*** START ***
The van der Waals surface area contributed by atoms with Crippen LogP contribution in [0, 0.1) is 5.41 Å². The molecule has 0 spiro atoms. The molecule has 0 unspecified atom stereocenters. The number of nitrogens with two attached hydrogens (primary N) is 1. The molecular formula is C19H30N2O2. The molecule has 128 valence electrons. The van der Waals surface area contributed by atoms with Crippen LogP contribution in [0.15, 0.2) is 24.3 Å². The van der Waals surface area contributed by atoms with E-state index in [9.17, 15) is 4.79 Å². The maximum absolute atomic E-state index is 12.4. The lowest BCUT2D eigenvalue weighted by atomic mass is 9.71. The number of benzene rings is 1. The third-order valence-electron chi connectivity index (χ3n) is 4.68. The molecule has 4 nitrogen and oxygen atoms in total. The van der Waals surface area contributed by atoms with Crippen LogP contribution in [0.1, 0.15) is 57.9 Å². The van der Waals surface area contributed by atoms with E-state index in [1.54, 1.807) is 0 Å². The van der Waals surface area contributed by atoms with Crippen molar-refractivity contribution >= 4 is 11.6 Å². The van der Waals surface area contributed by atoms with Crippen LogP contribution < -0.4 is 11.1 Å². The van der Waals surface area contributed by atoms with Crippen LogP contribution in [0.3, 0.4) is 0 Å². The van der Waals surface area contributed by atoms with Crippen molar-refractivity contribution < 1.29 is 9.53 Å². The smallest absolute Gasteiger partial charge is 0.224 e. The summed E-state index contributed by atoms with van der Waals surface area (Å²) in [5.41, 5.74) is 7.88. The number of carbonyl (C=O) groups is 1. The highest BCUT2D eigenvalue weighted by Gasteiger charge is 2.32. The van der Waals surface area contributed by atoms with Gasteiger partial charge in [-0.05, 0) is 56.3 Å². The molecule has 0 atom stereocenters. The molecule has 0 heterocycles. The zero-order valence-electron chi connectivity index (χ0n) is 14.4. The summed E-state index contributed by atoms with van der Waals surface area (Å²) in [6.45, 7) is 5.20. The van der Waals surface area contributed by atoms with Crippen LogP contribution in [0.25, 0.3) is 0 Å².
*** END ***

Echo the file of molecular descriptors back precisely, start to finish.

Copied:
The van der Waals surface area contributed by atoms with Crippen LogP contribution in [0, 0.1) is 5.41 Å². The molecule has 0 spiro atoms. The molecule has 0 unspecified atom stereocenters. The number of nitrogens with two attached hydrogens (primary N) is 1. The molecular formula is C19H30N2O2. The molecule has 128 valence electrons. The van der Waals surface area contributed by atoms with Crippen LogP contribution in [0.15, 0.2) is 24.3 Å². The van der Waals surface area contributed by atoms with E-state index in [9.17, 15) is 4.79 Å². The maximum absolute atomic E-state index is 12.4. The lowest BCUT2D eigenvalue weighted by atomic mass is 9.71. The number of benzene rings is 1. The third-order valence-electron chi connectivity index (χ3n) is 4.68. The molecule has 4 nitrogen and oxygen atoms in total. The van der Waals surface area contributed by atoms with Crippen LogP contribution in [0.1, 0.15) is 57.9 Å². The van der Waals surface area contributed by atoms with E-state index in [1.54, 1.807) is 0 Å². The van der Waals surface area contributed by atoms with Crippen molar-refractivity contribution >= 4 is 11.6 Å². The van der Waals surface area contributed by atoms with Crippen LogP contribution < -0.4 is 11.1 Å². The van der Waals surface area contributed by atoms with Crippen LogP contribution in [0.3, 0.4) is 0 Å². The van der Waals surface area contributed by atoms with Crippen molar-refractivity contribution < 1.29 is 9.53 Å². The smallest absolute Gasteiger partial charge is 0.224 e. The summed E-state index contributed by atoms with van der Waals surface area (Å²) in [5.41, 5.74) is 7.88. The number of carbonyl (C=O) groups is 1. The highest BCUT2D eigenvalue weighted by Gasteiger charge is 2.32. The van der Waals surface area contributed by atoms with Gasteiger partial charge in [-0.05, 0) is 56.3 Å². The molecule has 0 atom stereocenters. The molecule has 0 heterocycles. The zero-order valence-electron chi connectivity index (χ0n) is 14.4. The summed E-state index contributed by atoms with van der Waals surface area (Å²) in [6.45, 7) is 5.20. The van der Waals surface area contributed by atoms with Crippen LogP contribution in [0.25, 0.3) is 0 Å².